Page 1


BARBADOS 2 0 1 2


w w w. s p o r t i n g b a r b a d o s . co m

so much more than an extraordinary vacation home Spectacular location. Unparalleled residences. World-class amenities and services. Profitable rental pool. Proven track record. Smart investment. From US$445,000 – $2,300,000. Shared ownership from US$10,000.

Visit us. Come see for yourself. Tours daily from 10:00am to 4:00pm. 246.423.6220



Contents 8 - Introduction

108 - Hockey

10 - Foreword

114 - Athletics

14 - Sporting Calendar

120 - Football

20 - Sporting Contacts

126 - Diving

26 - Barbados!

128 - Sports Round Up

42 - Cricket 54 - Golf 68 - Horse racing 78 - Polo 88 - Motorsport 98 - Rugby 102 - sailing

Scan the code above with your smart phone to visit the new

Credits Publisher – Hiltop Publications Ltd, 11 Cottage Ridge, St George, Barbados, BB19071 Tel (246) 228-9122 Fax (246) 228-0243 Email Editor – Pamela L Hiles Editorial – J Clarence Hiles, Pamela Hiles, Mark Wheeler, Clare Hiles, Martyn Norsworthy Advertising – Pamela L Hiles Photography – Peter Marshall, Barbados Tourism Authority, Diamonds International, Joanne Spencer, Virgin Atlantic Airways, Michael Codogan, Andrew Western, Sandy Lane Hotel, Sandy Lane Charitable Trust, Apes Hill Club, Fiona Kinch, Mona Walker, Natalie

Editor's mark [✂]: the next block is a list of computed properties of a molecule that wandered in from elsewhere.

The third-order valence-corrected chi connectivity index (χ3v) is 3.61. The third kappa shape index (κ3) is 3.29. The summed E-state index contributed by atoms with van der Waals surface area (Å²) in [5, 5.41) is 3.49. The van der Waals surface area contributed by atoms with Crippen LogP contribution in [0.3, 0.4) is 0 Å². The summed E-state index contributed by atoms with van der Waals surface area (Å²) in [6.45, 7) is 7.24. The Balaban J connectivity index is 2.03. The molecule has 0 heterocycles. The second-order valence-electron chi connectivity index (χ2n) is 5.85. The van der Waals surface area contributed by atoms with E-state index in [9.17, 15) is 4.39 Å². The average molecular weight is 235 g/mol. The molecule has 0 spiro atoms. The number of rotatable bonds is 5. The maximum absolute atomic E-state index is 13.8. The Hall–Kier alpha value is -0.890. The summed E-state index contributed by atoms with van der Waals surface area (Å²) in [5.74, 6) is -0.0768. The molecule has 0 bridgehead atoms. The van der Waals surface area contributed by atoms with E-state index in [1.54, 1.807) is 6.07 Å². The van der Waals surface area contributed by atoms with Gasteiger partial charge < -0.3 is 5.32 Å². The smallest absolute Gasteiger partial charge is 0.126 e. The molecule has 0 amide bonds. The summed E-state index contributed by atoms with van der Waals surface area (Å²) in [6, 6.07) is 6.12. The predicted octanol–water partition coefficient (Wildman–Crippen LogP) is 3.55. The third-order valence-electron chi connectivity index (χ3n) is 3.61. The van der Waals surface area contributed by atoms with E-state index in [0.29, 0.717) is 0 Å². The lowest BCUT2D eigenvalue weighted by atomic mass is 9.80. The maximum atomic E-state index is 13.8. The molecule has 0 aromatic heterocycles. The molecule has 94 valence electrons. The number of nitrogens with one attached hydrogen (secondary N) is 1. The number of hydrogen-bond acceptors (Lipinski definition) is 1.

Manning, Ann Stoute, Martin Bynoe, Pamela Hiles, Clarence Hiles, Tides Restaurant, Barbados Game Fishing Association, Peter Warren, Earthworks Pottery, Alric Gaskin, Flower Forest, Cockspur Beach Club, Concorde Experience, Himal Reece, Devi Nath. Design and Art Direction – Neil Barnard at 809 Design Associates, Barbados Distribution – Hiltop Publications Ltd, Pronto Marketing – Barbados CITO Distribution (UK) Printed in the UK The Material and editorial contained in this publication was deemed correct at the time of going to print but may be subject to change thereafter. No part of this publication should be reproduced without the consent of the publishers.